Previously, requirement 6 called for a description of the Space Shuttle or the ISS. In the new edition, it’s the ISS or “Shuttle or any other crewed orbital vehicle, whether government-owned (U.S. or foreign) or commercial.” There was a nice comparison table of launch vehicles and in-development crew vehicles submitted that would have made a nice two-page spread and even included web links to the actual launcher guides for the rockets, but that didn’t make the cut. This was where much of the Space Shuttle material was excised, but the ISS got a couple of extra pages, and a description of “The New Era of Space Transportation” was added to reflect the changes that were and would be undergone in the industry.
|If NSS members, or the space community at large, made an effort, how many Scouts could we help get the Space Exploration merit badge? One thousand? Ten thousand? One hundred thousand?|
Requirement 7 called for the design of a Moon or Mars base. We suggested that be expanded to include asteroids and the moons of Jupiter, but the choice ends up being Solar System-wide. Most stunning is the addition of a full page of content on “Free Space Facilities,” discussing the Earth-Moon L-1 point (a topic unknown to most, and the addition of which I am most proud), as well as habitats at Earth-Moon L-5. There’s also half a page on “Asteroid Facilities,” while both the Moon and Mars sections got an update to include discussions of commercial as well as scientific interests. There’s also an added section on “The Future of Space Exploration” that highlights many of the topical discussions, and includes several paragraphs on space development that touch on asteroid and Moon mining, solar-power satellites, infrastructure development, and propellant depots.
Requirement 8, to discuss space careers, was left alone given the high degree of uncertainty in space-related employment markets. While in the past a government-funded job was the most likely career path, either directly through employment at NASA, or indirectly through subcontractors and universities receiving NASA funding, increasing entrepreneurial efforts will require some pathfinding of new career paths, many of which can’t be foreseen. By the next update, though, things should be a bit clearer.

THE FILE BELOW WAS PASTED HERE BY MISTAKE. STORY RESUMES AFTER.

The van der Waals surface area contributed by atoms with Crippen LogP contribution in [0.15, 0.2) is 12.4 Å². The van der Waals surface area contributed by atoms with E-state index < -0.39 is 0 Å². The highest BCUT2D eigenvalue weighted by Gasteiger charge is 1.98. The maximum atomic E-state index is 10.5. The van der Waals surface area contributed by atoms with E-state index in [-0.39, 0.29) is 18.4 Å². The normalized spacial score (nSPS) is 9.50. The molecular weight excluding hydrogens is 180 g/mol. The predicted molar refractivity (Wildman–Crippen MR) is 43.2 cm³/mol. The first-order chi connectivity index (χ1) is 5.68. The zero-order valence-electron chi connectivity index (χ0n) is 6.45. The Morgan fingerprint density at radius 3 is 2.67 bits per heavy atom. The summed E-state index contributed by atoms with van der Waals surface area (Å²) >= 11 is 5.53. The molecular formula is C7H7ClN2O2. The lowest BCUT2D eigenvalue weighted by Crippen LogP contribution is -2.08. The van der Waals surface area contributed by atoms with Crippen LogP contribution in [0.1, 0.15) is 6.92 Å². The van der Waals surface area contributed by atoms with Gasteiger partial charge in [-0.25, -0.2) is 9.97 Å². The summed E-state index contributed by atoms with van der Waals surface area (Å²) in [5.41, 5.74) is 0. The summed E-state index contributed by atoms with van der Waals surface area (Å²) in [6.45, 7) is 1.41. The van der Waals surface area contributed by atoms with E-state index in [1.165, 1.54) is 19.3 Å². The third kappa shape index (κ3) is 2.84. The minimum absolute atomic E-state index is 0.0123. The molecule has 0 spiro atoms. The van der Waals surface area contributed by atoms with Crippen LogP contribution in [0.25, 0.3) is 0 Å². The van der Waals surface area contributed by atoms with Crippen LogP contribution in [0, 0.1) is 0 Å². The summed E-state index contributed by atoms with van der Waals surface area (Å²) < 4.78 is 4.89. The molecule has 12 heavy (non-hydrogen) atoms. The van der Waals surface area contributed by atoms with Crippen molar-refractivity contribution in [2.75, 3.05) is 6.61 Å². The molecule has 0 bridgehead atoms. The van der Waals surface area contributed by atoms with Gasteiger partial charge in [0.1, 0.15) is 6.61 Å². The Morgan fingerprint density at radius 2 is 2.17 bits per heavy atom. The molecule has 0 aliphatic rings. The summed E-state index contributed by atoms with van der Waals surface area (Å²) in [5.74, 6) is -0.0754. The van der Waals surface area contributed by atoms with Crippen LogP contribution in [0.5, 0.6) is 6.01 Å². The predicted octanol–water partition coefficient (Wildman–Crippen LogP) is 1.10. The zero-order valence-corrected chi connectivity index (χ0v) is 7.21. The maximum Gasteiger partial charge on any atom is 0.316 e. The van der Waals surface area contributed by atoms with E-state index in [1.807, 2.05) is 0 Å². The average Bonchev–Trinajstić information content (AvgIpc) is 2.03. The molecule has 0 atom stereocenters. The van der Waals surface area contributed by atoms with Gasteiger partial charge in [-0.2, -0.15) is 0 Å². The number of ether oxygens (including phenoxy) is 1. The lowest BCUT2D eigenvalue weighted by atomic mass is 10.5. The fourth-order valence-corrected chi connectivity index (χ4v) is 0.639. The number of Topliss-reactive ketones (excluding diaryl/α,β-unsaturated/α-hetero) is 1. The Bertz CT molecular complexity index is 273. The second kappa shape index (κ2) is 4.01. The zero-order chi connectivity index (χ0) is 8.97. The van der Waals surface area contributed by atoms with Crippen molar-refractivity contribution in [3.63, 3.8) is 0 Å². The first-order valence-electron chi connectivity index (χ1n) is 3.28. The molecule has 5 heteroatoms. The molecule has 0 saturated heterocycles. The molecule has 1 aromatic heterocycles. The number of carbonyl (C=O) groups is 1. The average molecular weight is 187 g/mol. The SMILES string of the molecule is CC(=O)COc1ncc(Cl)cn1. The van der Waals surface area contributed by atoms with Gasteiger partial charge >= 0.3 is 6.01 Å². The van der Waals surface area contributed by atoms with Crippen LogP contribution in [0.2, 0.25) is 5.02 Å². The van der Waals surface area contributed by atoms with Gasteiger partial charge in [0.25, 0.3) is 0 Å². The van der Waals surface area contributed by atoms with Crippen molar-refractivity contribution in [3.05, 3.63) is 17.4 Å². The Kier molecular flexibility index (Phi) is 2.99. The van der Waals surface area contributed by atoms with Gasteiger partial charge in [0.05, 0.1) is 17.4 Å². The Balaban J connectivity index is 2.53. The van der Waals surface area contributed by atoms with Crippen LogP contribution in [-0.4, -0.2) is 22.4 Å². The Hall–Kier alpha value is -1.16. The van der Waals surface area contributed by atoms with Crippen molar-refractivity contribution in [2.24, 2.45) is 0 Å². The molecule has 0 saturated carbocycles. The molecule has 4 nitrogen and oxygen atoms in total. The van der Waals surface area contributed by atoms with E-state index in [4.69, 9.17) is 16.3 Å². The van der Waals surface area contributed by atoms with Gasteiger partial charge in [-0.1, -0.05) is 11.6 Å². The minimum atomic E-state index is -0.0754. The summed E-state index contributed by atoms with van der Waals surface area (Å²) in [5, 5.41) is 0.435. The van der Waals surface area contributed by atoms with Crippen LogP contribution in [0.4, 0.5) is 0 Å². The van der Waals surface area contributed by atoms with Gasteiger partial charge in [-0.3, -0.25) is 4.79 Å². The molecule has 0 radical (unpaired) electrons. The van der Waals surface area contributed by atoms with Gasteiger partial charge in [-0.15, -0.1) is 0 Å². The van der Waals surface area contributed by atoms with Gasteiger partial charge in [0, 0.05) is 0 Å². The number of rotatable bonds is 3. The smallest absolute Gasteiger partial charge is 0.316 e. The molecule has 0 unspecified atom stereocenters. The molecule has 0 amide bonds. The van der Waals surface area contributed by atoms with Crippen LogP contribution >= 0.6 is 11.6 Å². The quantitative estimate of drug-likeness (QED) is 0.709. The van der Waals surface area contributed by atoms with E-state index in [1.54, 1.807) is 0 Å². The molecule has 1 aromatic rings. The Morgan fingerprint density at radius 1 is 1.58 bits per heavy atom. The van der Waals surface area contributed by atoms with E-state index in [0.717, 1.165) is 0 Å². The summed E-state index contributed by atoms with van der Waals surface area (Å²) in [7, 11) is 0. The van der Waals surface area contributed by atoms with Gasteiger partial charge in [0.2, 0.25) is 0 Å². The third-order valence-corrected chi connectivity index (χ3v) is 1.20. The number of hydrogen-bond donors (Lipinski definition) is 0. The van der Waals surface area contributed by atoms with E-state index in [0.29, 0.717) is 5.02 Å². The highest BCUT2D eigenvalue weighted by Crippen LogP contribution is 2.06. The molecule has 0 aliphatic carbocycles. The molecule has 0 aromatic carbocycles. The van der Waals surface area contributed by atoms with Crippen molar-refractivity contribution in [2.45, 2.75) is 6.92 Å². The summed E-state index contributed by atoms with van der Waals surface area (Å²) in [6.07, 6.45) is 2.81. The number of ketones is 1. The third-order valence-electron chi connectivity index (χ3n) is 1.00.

Overall the pamphlet has grown from 87 pages to 96, an almost 10% increase thanks to the efforts of NSS of North Texas (and others) to keep the pamphlet relevant and accurate. Many space advocacy priorities have been given a new outlet, with frank discussions of things like solar power satellites for energy, space settlement, and asteroid mining for resources. A whole new generation will be exposed to these ideas. The infrastructure is there: an organized Scouting program, local museums and universities with relevant resources, other space-related community organizations. If NSS members, or the space community at large, made an effort, how many Scouts could we help get the Space Exploration merit badge? One thousand? Ten thousand? One hundred thousand?
Some may deride the work of space activists as ineffective, and I wouldn’t particularly disagree in regards to political efforts, but this project illustrates how those critics are wrong. This updated pamphlet will be seen by countless young Scouts (and others who read it) over the next decade, and it will shape their thinking on the topic. It is a solid reference book on the topic of space exploration (and development), and an effort of which NSS of North Texas is rightly proud.